WASHINGTON – A Marine Corps aviation squadron known as the Thunder Chickens will head to Iraq in September to introduce the Bell-Boeing V-22 tilt-rotor aircraft to combat, ferrying troops and cargo across a turbulent province known as the heart of the country’s Sunni Muslim insurgency.
Ten V-22 Ospreys will be based at the al Assad Marine Corps air station in Anbar province after the 171-member Marine Medium Tiltrotor Squadron 263, or VMM 263, lands in Iraq next fall. The unit has been training for more than a year out of its home base at New River Marine Corps Air Station, N.C.
Gen. James T. Conway, the commandant of the Marine Corps, announced the time and date of the first V-22 deployment at a Pentagon briefing Friday, joining other Marine officials and V-22 boosters in expressing confidence that the aircraft has fully resolved the problems of a troubled past and is ready for war.
The aircraft takes off and lands like a helicopter and flies like an airplane, reaching speeds and distances well beyond those of traditional helicopters.
The aircraft program has struggled to survive at times and was grounded for 18 months after two fatal crashes in 2000. Critics continue to question the Osprey’s suitability for combat, but the Pentagon announcement Friday constituted an unqualified endorsement of its airworthiness after an extensive redesign and more than 19,000 hours of flight tests.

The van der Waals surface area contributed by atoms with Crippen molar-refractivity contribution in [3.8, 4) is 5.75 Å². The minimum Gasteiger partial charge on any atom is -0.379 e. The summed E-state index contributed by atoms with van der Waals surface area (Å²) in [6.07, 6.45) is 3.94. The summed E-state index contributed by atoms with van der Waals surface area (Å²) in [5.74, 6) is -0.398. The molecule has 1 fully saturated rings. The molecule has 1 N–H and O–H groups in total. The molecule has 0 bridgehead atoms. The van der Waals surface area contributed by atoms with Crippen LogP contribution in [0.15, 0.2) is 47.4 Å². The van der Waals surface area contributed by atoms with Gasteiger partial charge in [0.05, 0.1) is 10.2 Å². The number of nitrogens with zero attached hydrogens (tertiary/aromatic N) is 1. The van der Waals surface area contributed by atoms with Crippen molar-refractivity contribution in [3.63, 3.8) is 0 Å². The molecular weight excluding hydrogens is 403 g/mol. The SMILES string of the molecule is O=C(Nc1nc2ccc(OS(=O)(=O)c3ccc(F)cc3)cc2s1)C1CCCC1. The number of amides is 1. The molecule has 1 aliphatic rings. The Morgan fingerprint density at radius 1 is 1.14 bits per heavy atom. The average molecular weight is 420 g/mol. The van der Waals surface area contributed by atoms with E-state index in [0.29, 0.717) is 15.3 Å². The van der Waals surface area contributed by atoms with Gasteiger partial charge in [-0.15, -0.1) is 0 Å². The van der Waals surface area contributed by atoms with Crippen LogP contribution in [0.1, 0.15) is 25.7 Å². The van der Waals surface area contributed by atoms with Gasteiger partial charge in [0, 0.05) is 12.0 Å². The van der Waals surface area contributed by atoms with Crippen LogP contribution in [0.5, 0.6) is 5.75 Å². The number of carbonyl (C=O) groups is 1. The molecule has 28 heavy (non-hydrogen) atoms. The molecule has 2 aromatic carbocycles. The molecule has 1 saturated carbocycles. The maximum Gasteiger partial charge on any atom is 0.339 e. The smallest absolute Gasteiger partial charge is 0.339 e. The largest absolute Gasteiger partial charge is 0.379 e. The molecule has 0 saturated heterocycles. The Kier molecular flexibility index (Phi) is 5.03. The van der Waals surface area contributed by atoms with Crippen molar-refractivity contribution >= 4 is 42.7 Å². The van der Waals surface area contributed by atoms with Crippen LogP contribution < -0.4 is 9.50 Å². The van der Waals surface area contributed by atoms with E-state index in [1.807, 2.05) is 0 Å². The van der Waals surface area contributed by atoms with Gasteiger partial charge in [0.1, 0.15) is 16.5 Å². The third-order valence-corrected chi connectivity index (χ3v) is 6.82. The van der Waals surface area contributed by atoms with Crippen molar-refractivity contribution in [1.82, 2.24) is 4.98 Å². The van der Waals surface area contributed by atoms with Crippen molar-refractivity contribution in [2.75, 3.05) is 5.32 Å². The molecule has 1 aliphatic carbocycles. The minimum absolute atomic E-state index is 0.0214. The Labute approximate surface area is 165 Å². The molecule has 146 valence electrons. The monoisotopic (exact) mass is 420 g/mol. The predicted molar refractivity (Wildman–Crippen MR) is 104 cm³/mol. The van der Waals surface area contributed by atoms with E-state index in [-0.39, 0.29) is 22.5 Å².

“We think we can add a lot to the fight,” said Lt. Col. Paul J. Rock Jr., the commander of the Thunder Chickens, a nickname passed down from a predecessor squadron. Rock’s unit was designated as the first combat V-22 squadron last year but learned of the specific assignment only about three weeks ago, he said.
The squadron, which represents the first wave of V-22 combat deployments, will be based in a hard-to-control province with more than 1 million Iraqis, a defiant Sunni insurgency and onetime hot spots such as Fallujah and Ramadi.